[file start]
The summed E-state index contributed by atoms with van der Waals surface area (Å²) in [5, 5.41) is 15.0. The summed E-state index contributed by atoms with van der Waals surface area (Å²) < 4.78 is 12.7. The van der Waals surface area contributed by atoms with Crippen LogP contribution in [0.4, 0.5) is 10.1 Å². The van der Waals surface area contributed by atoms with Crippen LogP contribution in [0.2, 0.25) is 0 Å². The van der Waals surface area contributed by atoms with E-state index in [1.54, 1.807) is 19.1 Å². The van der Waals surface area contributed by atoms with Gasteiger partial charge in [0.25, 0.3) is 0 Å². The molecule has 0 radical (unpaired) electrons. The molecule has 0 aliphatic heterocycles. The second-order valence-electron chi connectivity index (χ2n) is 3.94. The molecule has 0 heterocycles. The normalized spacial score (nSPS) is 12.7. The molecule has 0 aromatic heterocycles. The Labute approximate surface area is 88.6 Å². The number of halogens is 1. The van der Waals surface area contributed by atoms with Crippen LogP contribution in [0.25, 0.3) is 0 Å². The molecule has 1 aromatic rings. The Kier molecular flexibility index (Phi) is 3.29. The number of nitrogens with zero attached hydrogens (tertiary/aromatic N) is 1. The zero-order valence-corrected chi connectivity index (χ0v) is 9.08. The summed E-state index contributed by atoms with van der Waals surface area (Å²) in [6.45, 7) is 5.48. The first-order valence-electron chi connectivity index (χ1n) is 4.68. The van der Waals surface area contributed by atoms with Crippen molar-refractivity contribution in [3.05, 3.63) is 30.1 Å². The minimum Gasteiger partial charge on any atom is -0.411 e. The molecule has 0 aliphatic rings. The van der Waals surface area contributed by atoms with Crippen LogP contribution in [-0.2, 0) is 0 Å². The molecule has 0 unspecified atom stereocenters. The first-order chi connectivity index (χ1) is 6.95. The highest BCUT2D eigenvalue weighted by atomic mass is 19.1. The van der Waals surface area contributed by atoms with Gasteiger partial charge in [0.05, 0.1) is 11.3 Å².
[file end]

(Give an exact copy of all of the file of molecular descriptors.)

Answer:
The summed E-state index contributed by atoms with van der Waals surface area (Å²) in [5, 5.41) is 15.0. The summed E-state index contributed by atoms with van der Waals surface area (Å²) < 4.78 is 12.7. The van der Waals surface area contributed by atoms with Crippen LogP contribution in [0.4, 0.5) is 10.1 Å². The van der Waals surface area contributed by atoms with Crippen LogP contribution in [0.2, 0.25) is 0 Å². The van der Waals surface area contributed by atoms with E-state index in [1.54, 1.807) is 19.1 Å². The van der Waals surface area contributed by atoms with Gasteiger partial charge in [0.25, 0.3) is 0 Å². The molecule has 0 radical (unpaired) electrons. The molecule has 0 aliphatic heterocycles. The second-order valence-electron chi connectivity index (χ2n) is 3.94. The molecule has 0 heterocycles. The normalized spacial score (nSPS) is 12.7. The molecule has 0 aromatic heterocycles. The Labute approximate surface area is 88.6 Å². The number of halogens is 1. The van der Waals surface area contributed by atoms with Crippen LogP contribution in [0.25, 0.3) is 0 Å². The molecule has 1 aromatic rings. The Kier molecular flexibility index (Phi) is 3.29. The number of nitrogens with zero attached hydrogens (tertiary/aromatic N) is 1. The zero-order valence-corrected chi connectivity index (χ0v) is 9.08. The summed E-state index contributed by atoms with van der Waals surface area (Å²) in [6.45, 7) is 5.48. The first-order valence-electron chi connectivity index (χ1n) is 4.68. The van der Waals surface area contributed by atoms with Crippen molar-refractivity contribution in [3.05, 3.63) is 30.1 Å². The minimum Gasteiger partial charge on any atom is -0.411 e. The molecule has 0 aliphatic rings. The van der Waals surface area contributed by atoms with Crippen LogP contribution in [-0.2, 0) is 0 Å². The molecule has 0 unspecified atom stereocenters. The first-order chi connectivity index (χ1) is 6.95. The highest BCUT2D eigenvalue weighted by atomic mass is 19.1. The van der Waals surface area contributed by atoms with Gasteiger partial charge in [0.05, 0.1) is 11.3 Å².